Russ seems like a delusional Trump voter, let’s put it that way. But the real issue with McKamey Manor is that, if someone does get seriously injured or die while on the tour (patrons are dunked in water and fake-drowned, among other things) then legislation will be introduced that could possibly shut other haunts down, which isn’t remotely fair. Not to play into McKamey’s hands (or quote The Simpsons) here, but he’s ruining it for the rest of us.
Schnitzer understandably devotes a lot of time to McKamey Manor but he also delves into the history of haunts, looking into how they’ve endured and why (for example, the surge in attendance following 9/11). The results are fascinating, with Blum making the point that, in our screen-saturated society, there’s a huge difference between watching something on our phones/laptops and actually experiencing it in real life, jumping out of the shadows to spook us.
Horror movies will surely take their cue from real-life haunts too, with the dreadful The Funhouse Massacre already taking the premise and doing absolutely nothing with it, while Anthony DiBlasi’s upcoming Extremity seems to have a better angle on the craze. There’s definitely material to mine here, from extreme haunts going wrong to actors being replaced by serial killers. The possibilities are endless.
Watching these things get built from the ground up to being fully operational is astonishing, and every haunter Schnitzer speaks to showcases how the process is all-consuming, how it takes its toll both physically and emotionally, not to mention on their personal relationships. He also includes an interview with Craig, labelled as “not a haunt fan” to provide balance with his “why would anyone do this?” perspective.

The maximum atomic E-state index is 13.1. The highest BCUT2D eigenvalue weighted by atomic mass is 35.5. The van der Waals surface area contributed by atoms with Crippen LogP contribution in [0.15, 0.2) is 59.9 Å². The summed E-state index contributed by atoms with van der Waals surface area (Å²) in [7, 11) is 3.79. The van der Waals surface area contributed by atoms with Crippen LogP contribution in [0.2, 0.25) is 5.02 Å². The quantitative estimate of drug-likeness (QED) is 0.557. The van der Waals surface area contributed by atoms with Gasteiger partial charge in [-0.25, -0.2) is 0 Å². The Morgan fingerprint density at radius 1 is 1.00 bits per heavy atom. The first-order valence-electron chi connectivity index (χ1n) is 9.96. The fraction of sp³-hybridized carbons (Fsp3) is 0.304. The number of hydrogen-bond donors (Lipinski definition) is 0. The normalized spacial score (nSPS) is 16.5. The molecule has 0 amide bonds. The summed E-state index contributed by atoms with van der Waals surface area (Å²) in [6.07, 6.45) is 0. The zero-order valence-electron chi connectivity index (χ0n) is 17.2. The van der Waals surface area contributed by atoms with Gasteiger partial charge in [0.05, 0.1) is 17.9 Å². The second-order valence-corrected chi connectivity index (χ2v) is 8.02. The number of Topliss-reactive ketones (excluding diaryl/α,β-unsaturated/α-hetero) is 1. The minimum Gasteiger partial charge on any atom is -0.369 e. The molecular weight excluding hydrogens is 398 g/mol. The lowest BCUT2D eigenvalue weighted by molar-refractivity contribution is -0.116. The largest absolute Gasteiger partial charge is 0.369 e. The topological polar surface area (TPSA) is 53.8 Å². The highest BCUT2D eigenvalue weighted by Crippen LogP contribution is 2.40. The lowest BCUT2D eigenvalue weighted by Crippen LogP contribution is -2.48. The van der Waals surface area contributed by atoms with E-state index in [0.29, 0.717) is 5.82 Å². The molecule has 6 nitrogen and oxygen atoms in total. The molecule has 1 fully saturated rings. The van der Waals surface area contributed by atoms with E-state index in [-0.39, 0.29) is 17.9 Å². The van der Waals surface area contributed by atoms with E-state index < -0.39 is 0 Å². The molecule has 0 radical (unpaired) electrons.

For the most part, those who take part on either side are normal people with normal jobs who just happen to be really into Halloween. Horror fans will certainly empathise with the struggle to explain their weird obsession to skeptical family members. In one scene, Schnitzer cleverly shoots a neighbour discussing McKamey Manor with cute Christmas decorations laid out on the lawn behind her, visually highlighting the difference her and Russ.
Haunters is similar to The American Nightmare, a lively doc from a few years back which focused on regular, mom-and-pop haunters. It would actually make a fine companion piece, the flick playing almost as a follow-up, a return to this little underworld that’s grown exponentially in the interim – so much so that it’s almost considered mainstream (I kept looking for the haunt I visited in Florida, though a quick glance at the end credits confirmed it wasn’t featured).
As it stands, this is a compelling, involving, hugely informative and surprisingly moving documentary, a must-watch any time of year, the only problem with which is that you’re really going to want to visit a haunt immediately after it’s done.
WICKED RATING: 9/10
Director(s): Jon Schnitzer
Writer(s): Jon Schnitzer
Stars: Jason Blum, Shar Mayer, Donald Julson, Russ McKamey
Release: October 3, 2017 (Digital and Blu-ray)
Studio/ Production Co: Brain Factory
Length: 88 minutes